Given that Pontet Canet (above right) has been on a hot streak of late, all the Bordeaux negociants I spoke to will be taking up the offer rather than risk losing future allocations. Most importers – who buy in turn from the negociants – are (quite rightly) saying that they’ll wait to try the wine first before committing themselves.

Palmer, 6 Oct 2010 - 47’It caught everyone by surprise’ said Charlie Sichel of Maison Sichel, who part-own Chateau Palmer (left). ’In view of the strength of the brand, and assuming the quality of the wine is approved by our customers when they come to taste next week, it might be quite clever. It’s a move that the entire Bordeaux trade will focus on; but there are very, very few Chateaux with such strong brand equity as Pontet Canet and any message to proprietors to release a small amount of wine at the same price is dangerous.’

Pontet Canet’s 2013 yields were ’lilliputien’ according to winemaker Jean-Michel Comme, about half the norm at 15hl/ha and a fraction of the 40hl/ha or so of the outstanding 2010 vintage. Allocations of the 2013 to negociants are therefore 50% down on last year. Keep reading

Bordeaux 2013 yields down 27%, bulk prices up 27%

Most fine wine merchants are looking for lower prices of the top Bordeaux 2013s for the wines to have any chance of selling. At the lower end of the market, meanwhile, bulk prices have shot up because the crop was much smaller than previous years. We’ve paid special attention to this as we’ve sold off some wine that didn’t make the cut, thanks to the dreaded hail.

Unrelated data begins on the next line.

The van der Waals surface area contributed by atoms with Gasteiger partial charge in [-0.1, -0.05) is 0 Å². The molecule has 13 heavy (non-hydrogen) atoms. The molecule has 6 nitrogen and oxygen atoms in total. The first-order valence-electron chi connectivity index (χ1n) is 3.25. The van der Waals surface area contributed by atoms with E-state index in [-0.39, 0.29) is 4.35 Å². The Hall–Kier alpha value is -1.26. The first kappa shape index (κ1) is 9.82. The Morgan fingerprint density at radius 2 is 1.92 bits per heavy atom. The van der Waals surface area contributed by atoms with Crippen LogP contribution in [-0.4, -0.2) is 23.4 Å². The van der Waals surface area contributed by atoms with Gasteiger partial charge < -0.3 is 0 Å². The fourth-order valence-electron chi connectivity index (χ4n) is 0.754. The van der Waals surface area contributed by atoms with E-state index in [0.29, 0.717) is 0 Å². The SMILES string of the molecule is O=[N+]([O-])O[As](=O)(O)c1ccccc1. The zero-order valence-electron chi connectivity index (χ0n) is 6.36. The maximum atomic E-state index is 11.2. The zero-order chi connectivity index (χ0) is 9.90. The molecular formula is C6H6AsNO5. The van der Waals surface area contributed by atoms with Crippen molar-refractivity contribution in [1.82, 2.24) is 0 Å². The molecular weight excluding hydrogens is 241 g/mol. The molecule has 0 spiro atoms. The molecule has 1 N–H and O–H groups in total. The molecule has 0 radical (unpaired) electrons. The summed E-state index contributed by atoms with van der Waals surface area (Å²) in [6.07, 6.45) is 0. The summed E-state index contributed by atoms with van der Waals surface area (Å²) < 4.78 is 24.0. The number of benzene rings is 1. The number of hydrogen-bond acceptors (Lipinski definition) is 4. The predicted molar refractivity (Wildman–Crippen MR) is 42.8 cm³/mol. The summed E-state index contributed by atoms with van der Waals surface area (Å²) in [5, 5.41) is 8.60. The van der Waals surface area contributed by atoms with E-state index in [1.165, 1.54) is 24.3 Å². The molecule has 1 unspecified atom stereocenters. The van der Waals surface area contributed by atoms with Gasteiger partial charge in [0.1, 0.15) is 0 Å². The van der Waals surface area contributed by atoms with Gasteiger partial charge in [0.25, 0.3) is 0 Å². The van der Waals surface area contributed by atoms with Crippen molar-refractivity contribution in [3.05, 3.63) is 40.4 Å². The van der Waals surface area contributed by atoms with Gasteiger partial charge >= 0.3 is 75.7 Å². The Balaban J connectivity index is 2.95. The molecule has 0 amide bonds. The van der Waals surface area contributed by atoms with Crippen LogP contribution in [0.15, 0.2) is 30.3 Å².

004278-05As you can see, the yield for 2013 is dramatically down across Bordeaux. 2011 and 2012 were both thought to be smaller crops at the time but 2013 is 27% down on 2012.

As a result, Good Ordinary Claret just got more expensive. Here are the figures for the Bordeaux appellations that make up the bulk of Bordeaux by volume.

004267-09 Keep reading

Bordeaux 2013 weather report

Here’s my weather report for Bordeaux 2013. A word of warning – it’s quite long and there’s no shortage of graphs. Strictly for geeks, freaks and Master of Wine students trying to understand why 2013 has a reputation for being such a crap vintage.

10 highlights about the weather and Bordeaux 2013

  • 2013 was the most difficult growing season in Bordeaux for 20 years or more.
  • It was the smallest crop in Bordeaux since 1991 and 27% down on the low crop of 2012.
  • An unusually cold first half of the year held up growth in the vineyard.
  • A cold, wet May and June culminated in late, uneven flowering. Many Chateaux had much lower yields as a result.
  • July was hot and dry and August quite sunny – one of the plus points of the vintage.
  • An August hailstorm hit more than 10,000 hectares, mostly in the Entre Deux Mers, but none of the top châteaux.
  • Harvest conditions for both dry and sweet whites were good.
  • It was a late red harvest but it would have been later still, given the chance.
  • Rain and humidity at the end of September and into October forced Chateaux to pick their reds as rot set in.
  • Picking at the right moment was critical, as was the ability to eliminate unhealthy and unripe grapes.

Keep reading